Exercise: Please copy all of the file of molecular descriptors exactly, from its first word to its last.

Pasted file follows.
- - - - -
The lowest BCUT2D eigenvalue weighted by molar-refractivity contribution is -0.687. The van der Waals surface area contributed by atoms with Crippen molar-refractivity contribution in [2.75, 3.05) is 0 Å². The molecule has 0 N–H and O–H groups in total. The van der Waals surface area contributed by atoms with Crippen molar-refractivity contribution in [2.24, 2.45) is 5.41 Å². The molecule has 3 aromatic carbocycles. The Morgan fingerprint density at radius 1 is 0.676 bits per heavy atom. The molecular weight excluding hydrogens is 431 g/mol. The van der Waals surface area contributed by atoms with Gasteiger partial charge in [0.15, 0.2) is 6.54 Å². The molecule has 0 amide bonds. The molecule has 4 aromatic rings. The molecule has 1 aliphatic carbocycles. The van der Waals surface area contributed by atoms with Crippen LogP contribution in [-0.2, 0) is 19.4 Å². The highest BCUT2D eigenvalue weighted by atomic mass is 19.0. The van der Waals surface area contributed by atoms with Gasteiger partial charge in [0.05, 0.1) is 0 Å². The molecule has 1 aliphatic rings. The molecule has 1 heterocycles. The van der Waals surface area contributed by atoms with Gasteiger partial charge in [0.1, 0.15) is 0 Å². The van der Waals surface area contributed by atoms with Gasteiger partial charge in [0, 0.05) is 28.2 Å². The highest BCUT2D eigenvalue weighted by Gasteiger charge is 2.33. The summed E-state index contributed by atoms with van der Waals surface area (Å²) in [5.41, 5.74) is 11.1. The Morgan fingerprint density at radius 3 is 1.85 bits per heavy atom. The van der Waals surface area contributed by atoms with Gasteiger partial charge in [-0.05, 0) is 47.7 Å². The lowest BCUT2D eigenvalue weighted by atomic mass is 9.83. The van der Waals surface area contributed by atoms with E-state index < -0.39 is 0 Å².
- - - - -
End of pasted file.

The lowest BCUT2D eigenvalue weighted by molar-refractivity contribution is -0.687. The van der Waals surface area contributed by atoms with Crippen molar-refractivity contribution in [2.75, 3.05) is 0 Å². The molecule has 0 N–H and O–H groups in total. The van der Waals surface area contributed by atoms with Crippen molar-refractivity contribution in [2.24, 2.45) is 5.41 Å². The molecule has 3 aromatic carbocycles. The Morgan fingerprint density at radius 1 is 0.676 bits per heavy atom. The molecular weight excluding hydrogens is 431 g/mol. The van der Waals surface area contributed by atoms with Gasteiger partial charge in [0.15, 0.2) is 6.54 Å². The molecule has 0 amide bonds. The molecule has 4 aromatic rings. The molecule has 1 aliphatic carbocycles. The van der Waals surface area contributed by atoms with Crippen LogP contribution in [-0.2, 0) is 19.4 Å². The highest BCUT2D eigenvalue weighted by atomic mass is 19.0. The van der Waals surface area contributed by atoms with Gasteiger partial charge in [0.05, 0.1) is 0 Å². The molecule has 1 aliphatic rings. The molecule has 1 heterocycles. The van der Waals surface area contributed by atoms with Gasteiger partial charge in [0.1, 0.15) is 0 Å². The van der Waals surface area contributed by atoms with Gasteiger partial charge in [0, 0.05) is 28.2 Å². The highest BCUT2D eigenvalue weighted by Gasteiger charge is 2.33. The summed E-state index contributed by atoms with van der Waals surface area (Å²) in [5.41, 5.74) is 11.1. The Morgan fingerprint density at radius 3 is 1.85 bits per heavy atom. The van der Waals surface area contributed by atoms with Gasteiger partial charge in [-0.05, 0) is 47.7 Å². The lowest BCUT2D eigenvalue weighted by atomic mass is 9.83. The van der Waals surface area contributed by atoms with E-state index < -0.39 is 0 Å².